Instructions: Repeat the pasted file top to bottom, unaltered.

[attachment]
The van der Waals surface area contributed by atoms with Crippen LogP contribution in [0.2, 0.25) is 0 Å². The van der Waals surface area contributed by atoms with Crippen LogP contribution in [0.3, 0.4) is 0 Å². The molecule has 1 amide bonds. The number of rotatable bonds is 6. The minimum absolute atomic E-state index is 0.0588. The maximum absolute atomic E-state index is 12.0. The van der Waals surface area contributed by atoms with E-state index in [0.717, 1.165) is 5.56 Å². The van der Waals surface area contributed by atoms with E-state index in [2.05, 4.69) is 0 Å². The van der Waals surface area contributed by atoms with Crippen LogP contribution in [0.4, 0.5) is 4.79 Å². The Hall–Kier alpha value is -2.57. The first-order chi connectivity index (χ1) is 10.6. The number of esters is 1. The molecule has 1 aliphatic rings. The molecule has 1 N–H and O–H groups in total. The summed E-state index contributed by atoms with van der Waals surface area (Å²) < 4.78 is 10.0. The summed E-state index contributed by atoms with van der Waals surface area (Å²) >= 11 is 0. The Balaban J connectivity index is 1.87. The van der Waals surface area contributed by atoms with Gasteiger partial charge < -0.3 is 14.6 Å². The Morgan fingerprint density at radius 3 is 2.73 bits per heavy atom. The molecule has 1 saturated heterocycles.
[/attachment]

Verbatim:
The van der Waals surface area contributed by atoms with Crippen LogP contribution in [0.2, 0.25) is 0 Å². The van der Waals surface area contributed by atoms with Crippen LogP contribution in [0.3, 0.4) is 0 Å². The molecule has 1 amide bonds. The number of rotatable bonds is 6. The minimum absolute atomic E-state index is 0.0588. The maximum absolute atomic E-state index is 12.0. The van der Waals surface area contributed by atoms with E-state index in [0.717, 1.165) is 5.56 Å². The van der Waals surface area contributed by atoms with E-state index in [2.05, 4.69) is 0 Å². The van der Waals surface area contributed by atoms with Crippen LogP contribution in [0.4, 0.5) is 4.79 Å². The Hall–Kier alpha value is -2.57. The first-order chi connectivity index (χ1) is 10.6. The number of esters is 1. The molecule has 1 aliphatic rings. The molecule has 1 N–H and O–H groups in total. The summed E-state index contributed by atoms with van der Waals surface area (Å²) < 4.78 is 10.0. The summed E-state index contributed by atoms with van der Waals surface area (Å²) >= 11 is 0. The Balaban J connectivity index is 1.87. The van der Waals surface area contributed by atoms with Gasteiger partial charge < -0.3 is 14.6 Å². The Morgan fingerprint density at radius 3 is 2.73 bits per heavy atom. The molecule has 1 saturated heterocycles.